He went on to say, “The current year, in line with other world economies should see some recovery with early signs of an improved catch within the Illex fishery and higher wool and meat prices within the agricultural sector. The outlook in tourism remains bleak. Further effects could be felt by local residents as a result of a weaker sterling and higher oil prices adding to inflationary living and housing costs.”

Mr Edwards concluded, “The Falkland Islands Government has a duty of care to future generations, and in partnership with the private sector and other public agencies is actively progressing the Economic, Rural and Tourism Development Strategies to enable the Islands to make the most of future economic challenges and opportunities.”

The Economic Briefing & Forecast for 2010 is a seven pages document which examines the current global environment and its likely impact on the Falkland Islands. It reviews the fisheries, agriculture, tourism and other commercial sectors and examines the implications for the public finances of the Falklands.

The economic document was written by Sonny Jose, the Falkland Islands Government’s Head of Policy and Economic Adviser. Prior to joining the Islands’ Government in 2008, Mr Jose was managing a private investment fund and was marketing consultant to Glocap Partners LLC of New York. He is a trained economist with over 25 years of international experience in finance, investment, marketing and development.

 

Categories: Economy, Falkland Islands.

Top Comments

Disclaimer & comment rules
  • Hoytred

    Good news. Overfishing by Argentine boats remains a huge problem, but once the squid are gone they're gone. It is to be hoped that an oil industry will come along to replace any losses from fishing.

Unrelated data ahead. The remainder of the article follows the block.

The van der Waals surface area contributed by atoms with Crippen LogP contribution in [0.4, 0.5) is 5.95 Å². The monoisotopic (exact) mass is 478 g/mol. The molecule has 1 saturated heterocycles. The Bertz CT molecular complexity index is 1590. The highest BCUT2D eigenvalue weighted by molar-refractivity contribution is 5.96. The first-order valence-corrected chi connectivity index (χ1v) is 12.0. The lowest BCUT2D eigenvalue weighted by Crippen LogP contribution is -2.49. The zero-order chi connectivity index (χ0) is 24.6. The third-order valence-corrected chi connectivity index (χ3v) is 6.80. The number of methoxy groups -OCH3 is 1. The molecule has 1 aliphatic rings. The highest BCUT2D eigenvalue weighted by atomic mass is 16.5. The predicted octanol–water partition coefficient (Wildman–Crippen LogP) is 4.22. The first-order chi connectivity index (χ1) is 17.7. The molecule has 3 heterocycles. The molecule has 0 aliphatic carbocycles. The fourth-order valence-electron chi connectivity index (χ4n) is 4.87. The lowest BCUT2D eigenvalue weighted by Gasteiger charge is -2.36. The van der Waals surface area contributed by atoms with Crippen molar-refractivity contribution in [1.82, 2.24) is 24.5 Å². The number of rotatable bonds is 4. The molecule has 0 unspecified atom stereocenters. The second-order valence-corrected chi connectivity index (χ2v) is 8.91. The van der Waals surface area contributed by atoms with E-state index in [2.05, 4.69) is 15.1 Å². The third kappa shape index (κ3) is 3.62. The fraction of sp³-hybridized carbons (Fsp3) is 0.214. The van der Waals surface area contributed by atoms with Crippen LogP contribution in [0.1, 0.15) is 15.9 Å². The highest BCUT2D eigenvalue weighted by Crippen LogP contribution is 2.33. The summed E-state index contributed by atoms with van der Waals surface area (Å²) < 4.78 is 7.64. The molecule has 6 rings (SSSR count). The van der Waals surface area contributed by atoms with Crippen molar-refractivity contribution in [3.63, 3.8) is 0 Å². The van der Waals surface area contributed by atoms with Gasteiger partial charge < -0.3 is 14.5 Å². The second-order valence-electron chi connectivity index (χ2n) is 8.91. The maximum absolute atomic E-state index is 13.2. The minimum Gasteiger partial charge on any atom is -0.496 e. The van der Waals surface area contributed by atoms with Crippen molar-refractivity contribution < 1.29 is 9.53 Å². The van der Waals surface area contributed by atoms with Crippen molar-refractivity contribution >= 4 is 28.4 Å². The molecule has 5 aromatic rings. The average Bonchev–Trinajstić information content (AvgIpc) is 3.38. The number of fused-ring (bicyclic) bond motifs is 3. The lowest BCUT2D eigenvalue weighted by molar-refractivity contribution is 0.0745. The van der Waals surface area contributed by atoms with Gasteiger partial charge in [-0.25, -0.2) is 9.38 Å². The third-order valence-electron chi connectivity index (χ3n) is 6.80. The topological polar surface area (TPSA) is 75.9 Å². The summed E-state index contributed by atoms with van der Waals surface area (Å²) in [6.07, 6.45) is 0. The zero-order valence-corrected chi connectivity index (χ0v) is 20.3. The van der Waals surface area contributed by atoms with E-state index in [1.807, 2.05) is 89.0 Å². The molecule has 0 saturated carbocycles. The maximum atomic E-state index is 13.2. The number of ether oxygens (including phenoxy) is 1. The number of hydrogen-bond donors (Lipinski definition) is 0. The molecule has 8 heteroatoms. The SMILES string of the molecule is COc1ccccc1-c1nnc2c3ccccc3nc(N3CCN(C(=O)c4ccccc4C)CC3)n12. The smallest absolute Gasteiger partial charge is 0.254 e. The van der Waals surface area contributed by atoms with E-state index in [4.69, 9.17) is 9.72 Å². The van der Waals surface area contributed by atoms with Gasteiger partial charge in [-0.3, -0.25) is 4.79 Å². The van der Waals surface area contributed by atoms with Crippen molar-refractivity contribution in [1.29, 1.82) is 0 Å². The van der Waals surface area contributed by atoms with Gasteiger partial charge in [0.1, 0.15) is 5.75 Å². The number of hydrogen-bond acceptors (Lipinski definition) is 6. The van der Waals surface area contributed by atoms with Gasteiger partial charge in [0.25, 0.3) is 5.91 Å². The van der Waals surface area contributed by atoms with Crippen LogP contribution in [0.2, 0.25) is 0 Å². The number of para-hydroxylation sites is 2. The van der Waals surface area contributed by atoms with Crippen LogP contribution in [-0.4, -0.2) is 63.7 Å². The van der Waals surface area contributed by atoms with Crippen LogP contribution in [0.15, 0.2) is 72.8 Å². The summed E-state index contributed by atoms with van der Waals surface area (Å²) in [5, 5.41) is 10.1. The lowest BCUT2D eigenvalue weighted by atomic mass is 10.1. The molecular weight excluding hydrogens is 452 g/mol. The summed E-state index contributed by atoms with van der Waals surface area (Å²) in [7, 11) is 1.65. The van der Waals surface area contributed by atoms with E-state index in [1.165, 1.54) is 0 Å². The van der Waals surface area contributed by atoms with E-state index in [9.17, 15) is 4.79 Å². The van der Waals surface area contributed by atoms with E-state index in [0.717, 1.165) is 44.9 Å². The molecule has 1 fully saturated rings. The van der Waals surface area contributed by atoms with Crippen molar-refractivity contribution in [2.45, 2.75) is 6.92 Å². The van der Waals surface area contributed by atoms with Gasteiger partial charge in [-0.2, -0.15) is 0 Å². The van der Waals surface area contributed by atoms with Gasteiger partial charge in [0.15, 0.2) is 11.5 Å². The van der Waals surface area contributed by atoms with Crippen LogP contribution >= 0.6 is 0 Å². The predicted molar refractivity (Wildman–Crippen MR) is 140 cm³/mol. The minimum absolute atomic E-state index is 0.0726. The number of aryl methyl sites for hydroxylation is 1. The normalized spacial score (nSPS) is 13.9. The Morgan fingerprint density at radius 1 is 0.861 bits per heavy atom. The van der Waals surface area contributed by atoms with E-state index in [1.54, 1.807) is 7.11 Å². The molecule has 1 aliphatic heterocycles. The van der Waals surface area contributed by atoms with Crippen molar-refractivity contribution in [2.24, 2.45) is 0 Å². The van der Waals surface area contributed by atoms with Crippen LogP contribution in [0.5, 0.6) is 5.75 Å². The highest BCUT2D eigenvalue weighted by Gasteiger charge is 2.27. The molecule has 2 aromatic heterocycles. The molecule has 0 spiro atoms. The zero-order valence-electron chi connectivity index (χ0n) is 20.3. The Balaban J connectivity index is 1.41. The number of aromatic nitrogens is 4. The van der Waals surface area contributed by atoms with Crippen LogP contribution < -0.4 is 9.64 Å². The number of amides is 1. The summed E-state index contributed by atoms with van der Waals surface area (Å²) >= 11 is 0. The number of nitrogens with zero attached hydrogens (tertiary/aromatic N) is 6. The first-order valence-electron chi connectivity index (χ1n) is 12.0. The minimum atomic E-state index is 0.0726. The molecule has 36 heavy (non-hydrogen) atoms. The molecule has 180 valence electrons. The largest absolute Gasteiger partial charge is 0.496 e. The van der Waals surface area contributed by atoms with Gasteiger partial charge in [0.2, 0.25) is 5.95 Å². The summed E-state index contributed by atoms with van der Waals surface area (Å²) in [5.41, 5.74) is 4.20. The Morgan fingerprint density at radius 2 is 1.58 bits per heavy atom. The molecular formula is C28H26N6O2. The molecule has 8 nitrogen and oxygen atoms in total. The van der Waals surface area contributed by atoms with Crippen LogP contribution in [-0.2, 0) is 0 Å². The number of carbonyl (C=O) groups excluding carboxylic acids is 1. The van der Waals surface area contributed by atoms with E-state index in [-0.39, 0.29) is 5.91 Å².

Mar 13th, 2010 - 01:57 am 0
  • exocet82

    Keep on dreaming. The oil industry will not have the smooth sailing that you think. I suspect theat there will be a few surprises in the road ahead. Argentina will perform better though, 7%.

    Mar 13th, 2010 - 02:49 am 0
  • Beef

    Exocet82

    Please indicate what surprises could possibly get in the way of the Islands establishing a hydrocarbon industry (providing of course the exploration is successful). The Argentine leadership appear to have played all their cards at once with the only the option of refering the matter to The Hauge (which they have at the moment ruled out).

    While it would be better for all to enjoy an industry partnership with Argentina it is still economically viable to bypass Argentina and process the raw crude in another location either in South or North America, West Africa or indeed the UK.

    A right of centre politician in now in place in Chile and there is an election in Argentina which may result in less jingoism and more sound economic descisions that would benefit Argentine citizens directly and indirectly.

    Do you want this opportunity to provide a more comfortable life for your family or would you rather cut off your nose to spite your face?

    Dr Beef

    Mar 13th, 2010 - 08:24 am 0
Read all comments

Commenting for this story is now closed.
If you have a Facebook account, become a fan and comment on our Facebook Page!